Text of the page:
Wednesday, July 6, 2011

Texas Sharks Want Your Jewelry, Will Eat You For It

Wildlife officials have noted recently the rise of shark populations off Texas Beaches.

“Twenty-five years ago we would see one or two in the course of a season,” Jerry Mambretti of Texas Parks and Wildlife marine fisheries lab in Port Arthur said. “Now we’re seeing 30 to 40.”

Last week, Damian Diaz, James Sparks and Justin Lyons caught this 8-foot bull shark on a Bolivar Peninsula beach. According to The Houston Chronicle, the catch was a group effort, with Diaz preparing the line and Lyons reeling it in.

(Courtesy Photo / BE )

The article dutifully mentioned that "a shark is more afraid of you than you are of it", though, of course, you are less likely to violently attack it/feast on its flesh. Here are some hints if you're still feeling skittish on avoiding the great beasts. Ladies, beware! Your pedicure just might get you killed.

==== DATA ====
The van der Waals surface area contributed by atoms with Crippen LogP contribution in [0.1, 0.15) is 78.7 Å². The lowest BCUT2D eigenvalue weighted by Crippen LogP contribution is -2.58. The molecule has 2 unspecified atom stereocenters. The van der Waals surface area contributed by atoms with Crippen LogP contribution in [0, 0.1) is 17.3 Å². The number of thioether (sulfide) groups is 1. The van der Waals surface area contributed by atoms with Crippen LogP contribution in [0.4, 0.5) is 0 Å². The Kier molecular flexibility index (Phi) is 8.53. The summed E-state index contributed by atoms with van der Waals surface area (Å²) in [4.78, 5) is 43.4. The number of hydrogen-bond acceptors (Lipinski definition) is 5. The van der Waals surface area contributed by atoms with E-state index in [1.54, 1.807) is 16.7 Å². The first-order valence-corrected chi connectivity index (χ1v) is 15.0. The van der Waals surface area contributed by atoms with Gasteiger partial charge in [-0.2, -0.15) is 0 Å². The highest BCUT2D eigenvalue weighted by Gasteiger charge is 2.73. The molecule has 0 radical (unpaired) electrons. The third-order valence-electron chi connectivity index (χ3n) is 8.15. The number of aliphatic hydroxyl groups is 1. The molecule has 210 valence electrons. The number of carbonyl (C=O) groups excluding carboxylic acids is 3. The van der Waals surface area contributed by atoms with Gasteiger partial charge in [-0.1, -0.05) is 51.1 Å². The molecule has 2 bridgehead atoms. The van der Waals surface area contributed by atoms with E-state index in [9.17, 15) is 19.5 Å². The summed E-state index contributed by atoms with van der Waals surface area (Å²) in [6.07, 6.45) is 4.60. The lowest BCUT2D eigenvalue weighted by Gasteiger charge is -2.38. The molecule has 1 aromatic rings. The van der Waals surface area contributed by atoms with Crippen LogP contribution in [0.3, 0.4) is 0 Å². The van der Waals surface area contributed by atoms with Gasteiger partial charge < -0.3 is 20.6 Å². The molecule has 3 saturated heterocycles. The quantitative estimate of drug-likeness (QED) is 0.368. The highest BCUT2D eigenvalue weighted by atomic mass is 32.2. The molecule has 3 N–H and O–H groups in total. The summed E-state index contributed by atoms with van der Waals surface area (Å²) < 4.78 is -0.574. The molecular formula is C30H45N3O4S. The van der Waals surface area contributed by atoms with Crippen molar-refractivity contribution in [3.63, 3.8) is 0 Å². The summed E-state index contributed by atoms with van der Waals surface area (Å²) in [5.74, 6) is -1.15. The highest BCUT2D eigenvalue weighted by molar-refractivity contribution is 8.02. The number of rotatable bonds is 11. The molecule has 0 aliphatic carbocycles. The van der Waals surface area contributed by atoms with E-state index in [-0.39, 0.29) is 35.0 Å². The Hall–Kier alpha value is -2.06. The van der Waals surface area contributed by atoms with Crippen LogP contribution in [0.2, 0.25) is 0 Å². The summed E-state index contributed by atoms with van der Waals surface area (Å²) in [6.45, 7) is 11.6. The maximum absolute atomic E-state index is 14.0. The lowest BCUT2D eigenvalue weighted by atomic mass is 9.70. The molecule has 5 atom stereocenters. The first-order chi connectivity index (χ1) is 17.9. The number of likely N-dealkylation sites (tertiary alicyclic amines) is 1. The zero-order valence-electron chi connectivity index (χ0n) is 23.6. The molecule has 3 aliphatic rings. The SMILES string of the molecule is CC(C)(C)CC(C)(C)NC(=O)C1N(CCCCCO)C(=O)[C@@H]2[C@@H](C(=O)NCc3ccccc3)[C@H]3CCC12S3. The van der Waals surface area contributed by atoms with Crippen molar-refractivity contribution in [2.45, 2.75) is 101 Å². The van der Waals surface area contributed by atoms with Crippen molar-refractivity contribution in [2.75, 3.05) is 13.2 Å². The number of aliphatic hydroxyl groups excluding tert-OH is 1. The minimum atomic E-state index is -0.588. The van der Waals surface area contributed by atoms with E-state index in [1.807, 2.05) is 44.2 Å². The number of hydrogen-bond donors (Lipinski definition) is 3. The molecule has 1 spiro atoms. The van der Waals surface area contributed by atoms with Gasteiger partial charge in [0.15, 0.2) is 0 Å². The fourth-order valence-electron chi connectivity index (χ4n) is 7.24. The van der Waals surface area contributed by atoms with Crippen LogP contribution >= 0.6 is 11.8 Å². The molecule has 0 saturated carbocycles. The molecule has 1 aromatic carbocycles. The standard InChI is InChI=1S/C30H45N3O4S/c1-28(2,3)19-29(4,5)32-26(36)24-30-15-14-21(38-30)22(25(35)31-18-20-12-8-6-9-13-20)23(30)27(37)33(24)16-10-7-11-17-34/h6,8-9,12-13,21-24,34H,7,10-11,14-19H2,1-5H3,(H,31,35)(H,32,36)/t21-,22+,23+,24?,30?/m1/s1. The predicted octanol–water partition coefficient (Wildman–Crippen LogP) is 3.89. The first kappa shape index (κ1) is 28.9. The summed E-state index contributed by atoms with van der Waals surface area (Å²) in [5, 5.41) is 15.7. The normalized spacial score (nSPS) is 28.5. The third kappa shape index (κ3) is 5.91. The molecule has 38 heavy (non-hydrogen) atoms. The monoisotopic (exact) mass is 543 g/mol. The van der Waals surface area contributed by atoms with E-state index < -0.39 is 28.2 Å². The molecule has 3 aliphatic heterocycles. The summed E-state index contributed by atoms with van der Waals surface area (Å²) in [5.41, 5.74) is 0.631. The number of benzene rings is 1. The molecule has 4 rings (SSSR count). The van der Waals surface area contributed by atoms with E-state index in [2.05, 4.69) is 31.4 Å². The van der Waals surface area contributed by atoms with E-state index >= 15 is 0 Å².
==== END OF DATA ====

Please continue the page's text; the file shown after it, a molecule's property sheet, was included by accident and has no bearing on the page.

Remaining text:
• Don’t wear shiny jewelry that might mimic erratic movement of fish in distress. A girl who was bitten on the ankle one summer near Galveston was wearing shiny toenail polish, which was thought to have possibly enticed the small shark out looking for a snack.
  • Stay out of the water if a lot of fish are jumping. Something under the surface is causing that behavior, and though it might not be a shark, do you really want to put it to the test?
  • Avoid swimming in the early morning and late afternoon. Those tend to be the times when most people are bitten because that is when the sharks most often feed.
    - tips via The Houston Chronicle

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